Tuesday, May 14, 2024

Lara Glenum, SNOW



A witch baby

I blubber out
into empire’s hooks

I warble out
a curl-i-cue girlsong

Swipe left to abort
my future
Swipe right

& Kerpow
I level up

to a darkbright
mutinous new world

I’m absolutely fascinated by Louisiana poet Lara Glenum’s latest, the lively insistence of her full-length collection SNOW (Notre Dame IN: Action Books, 2024), following The Hounds of No (Action Books, 2005), Maximum Gaga (Action Books, 2009), Pop Corpse! (Action Books, 2013) and All Hopped Up On Fleshy Dumdums (Spork Press, 2013). Composed as grotesque reimagining, all sexy and swagger, of the Snow White tale, the poems of Glenum’s SNOW are gestural, guttural and performative, provocative and large. “Why is female pleasure such a threat,” she writes, to close the poem “DANCE CARD,” “Darling / You’re really a very dull beast / An insult to leaping animals // A travesty to skipping girls [.]” Glenum’s SNOW offers quite a different approach from fairy tale reimaginings such as Jessica Q. Stark’s Buffalo Girl (Rochester NY: BOA Editions, 2023) [see my review of such here] or Katie Fowley’s The Supposed Huntsman (Ugly Duckling Presse, 2021) [see my review of such here], not to mention the array of dozens of poets working far more delicate variations on other well-known myths and fables. “Mother is bleeding up new crime scenes,” she writes, to open the poem “THE FAIREST OF THEM ALL,” “Her poisonfingers drawing lethal rings around snapping necks / Mother is toxic lethal contagion / & I’m a corrupt copy / of her ambivalent love [.]” The strength of any story, so they say, is in its mutability, and Glenum offers a variation on Snow White that is theatrical, pulsed and even staccato; eight sections reveling in the performative gesture to the point that such a poetry title could be directly adapted for the stage. The poem-sections, also, are almost set as scenes across her book-length performance--“LET IT SNOW,” “MIRROR! MIRROR!,” “PALACE DAYS,” “MIDWINTER BALL,” “THE HUNT’S AFOOT,” “THE POISON LODGE,” “GLASS COFFIN” and “GOODBYE”—each poem within composed as a speaking part by one of the book’s central characters. As the poem “MOTHER’S LITTLE HELPER” reads:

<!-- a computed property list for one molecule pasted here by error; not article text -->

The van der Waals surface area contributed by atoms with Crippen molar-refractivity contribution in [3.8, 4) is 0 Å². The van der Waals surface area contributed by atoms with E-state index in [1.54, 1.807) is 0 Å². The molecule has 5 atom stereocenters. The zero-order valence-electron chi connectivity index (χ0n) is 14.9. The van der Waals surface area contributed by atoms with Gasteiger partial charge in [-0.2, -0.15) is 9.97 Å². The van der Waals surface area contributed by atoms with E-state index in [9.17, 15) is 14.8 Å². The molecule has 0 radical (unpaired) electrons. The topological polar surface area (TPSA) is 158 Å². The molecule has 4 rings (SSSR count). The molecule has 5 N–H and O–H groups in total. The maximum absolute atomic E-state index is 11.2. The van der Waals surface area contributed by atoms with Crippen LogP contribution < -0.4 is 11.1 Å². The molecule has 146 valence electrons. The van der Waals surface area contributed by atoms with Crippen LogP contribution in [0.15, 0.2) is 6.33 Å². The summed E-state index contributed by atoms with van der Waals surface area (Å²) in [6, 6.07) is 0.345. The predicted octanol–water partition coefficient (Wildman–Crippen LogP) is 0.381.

I’m a doozie
of a wild witch
            Kween of the Undermundo            I fake out deathstars
                        with my magyk mirror
Heads roll & pump
sex grease
            in tribute to my booty

So I drink the blood of virgins
So what
Who doesn’t
                        That’s patriarchy for you     who am I
            to claim I’m on the outside
                                    So I’m a bottom-feeder So the heck what
Bottom’s up!
can only mean one thing
                        when there’s a boot on your neck

The characters are rich, textured and animated, nearly cartoonish in their depictions. Curiously, the collection was previously titled, according to her author biography via the Poetry Foundation website, “White Trashed: A Snow White Story,” and Glenum offers a pulsing narrative of sexy, savage accumulations of cosplay and punk, swirling a teenaged Snow White across a propulsive lyric of “wet bone and seeping eros” as she battles the Evil Kween for her very survival. This is, after all, a book about agency. Each poem reveals another unfolding of the narrative, akin to a poker hand, one card at a time, each one playing off the one that came before. “I’m okay I’m loaded,” she writes, to close the poem “PUNK DEBUTANTE,” “with weeping insects / I can live without medics // or even a home / I’m just a weeping animal // in dire need of a disco bullet / to my singing skullmeat [.]”


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